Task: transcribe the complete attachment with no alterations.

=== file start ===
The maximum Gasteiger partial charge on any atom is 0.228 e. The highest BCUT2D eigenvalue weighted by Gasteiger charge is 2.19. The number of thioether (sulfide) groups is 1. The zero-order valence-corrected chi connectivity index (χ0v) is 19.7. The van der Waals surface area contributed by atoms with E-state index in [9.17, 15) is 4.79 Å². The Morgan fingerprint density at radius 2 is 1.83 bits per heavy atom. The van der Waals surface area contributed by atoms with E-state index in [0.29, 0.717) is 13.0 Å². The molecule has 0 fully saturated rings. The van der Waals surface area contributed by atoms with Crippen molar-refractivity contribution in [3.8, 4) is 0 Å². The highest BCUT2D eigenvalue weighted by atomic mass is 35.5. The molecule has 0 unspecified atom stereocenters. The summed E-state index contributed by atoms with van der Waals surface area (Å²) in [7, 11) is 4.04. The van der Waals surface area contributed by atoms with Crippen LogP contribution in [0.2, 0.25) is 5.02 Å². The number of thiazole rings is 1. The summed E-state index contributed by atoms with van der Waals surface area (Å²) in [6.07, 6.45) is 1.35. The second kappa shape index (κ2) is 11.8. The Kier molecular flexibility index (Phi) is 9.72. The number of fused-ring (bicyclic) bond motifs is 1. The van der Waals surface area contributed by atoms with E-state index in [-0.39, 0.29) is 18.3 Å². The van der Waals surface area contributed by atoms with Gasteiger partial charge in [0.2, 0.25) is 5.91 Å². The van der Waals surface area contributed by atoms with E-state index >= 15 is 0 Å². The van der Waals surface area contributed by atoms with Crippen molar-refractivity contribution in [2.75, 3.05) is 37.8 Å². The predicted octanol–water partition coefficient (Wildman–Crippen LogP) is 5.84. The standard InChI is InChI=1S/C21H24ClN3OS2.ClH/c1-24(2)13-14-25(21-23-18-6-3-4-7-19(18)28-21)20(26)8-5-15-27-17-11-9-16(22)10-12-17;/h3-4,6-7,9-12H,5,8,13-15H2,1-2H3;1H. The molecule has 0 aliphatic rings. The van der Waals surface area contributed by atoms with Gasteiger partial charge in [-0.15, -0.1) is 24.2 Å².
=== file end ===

The maximum Gasteiger partial charge on any atom is 0.228 e. The highest BCUT2D eigenvalue weighted by Gasteiger charge is 2.19. The number of thioether (sulfide) groups is 1. The zero-order valence-corrected chi connectivity index (χ0v) is 19.7. The van der Waals surface area contributed by atoms with E-state index in [9.17, 15) is 4.79 Å². The Morgan fingerprint density at radius 2 is 1.83 bits per heavy atom. The van der Waals surface area contributed by atoms with E-state index in [0.29, 0.717) is 13.0 Å². The molecule has 0 fully saturated rings. The van der Waals surface area contributed by atoms with Crippen molar-refractivity contribution in [3.8, 4) is 0 Å². The highest BCUT2D eigenvalue weighted by atomic mass is 35.5. The molecule has 0 unspecified atom stereocenters. The summed E-state index contributed by atoms with van der Waals surface area (Å²) in [7, 11) is 4.04. The van der Waals surface area contributed by atoms with Crippen LogP contribution in [0.2, 0.25) is 5.02 Å². The number of thiazole rings is 1. The summed E-state index contributed by atoms with van der Waals surface area (Å²) in [6.07, 6.45) is 1.35. The second kappa shape index (κ2) is 11.8. The Kier molecular flexibility index (Phi) is 9.72. The number of fused-ring (bicyclic) bond motifs is 1. The van der Waals surface area contributed by atoms with E-state index in [-0.39, 0.29) is 18.3 Å². The van der Waals surface area contributed by atoms with Gasteiger partial charge in [0.2, 0.25) is 5.91 Å². The van der Waals surface area contributed by atoms with E-state index >= 15 is 0 Å². The van der Waals surface area contributed by atoms with Crippen molar-refractivity contribution in [2.75, 3.05) is 37.8 Å². The predicted octanol–water partition coefficient (Wildman–Crippen LogP) is 5.84. The standard InChI is InChI=1S/C21H24ClN3OS2.ClH/c1-24(2)13-14-25(21-23-18-6-3-4-7-19(18)28-21)20(26)8-5-15-27-17-11-9-16(22)10-12-17;/h3-4,6-7,9-12H,5,8,13-15H2,1-2H3;1H. The molecule has 0 aliphatic rings. The van der Waals surface area contributed by atoms with Gasteiger partial charge in [-0.15, -0.1) is 24.2 Å².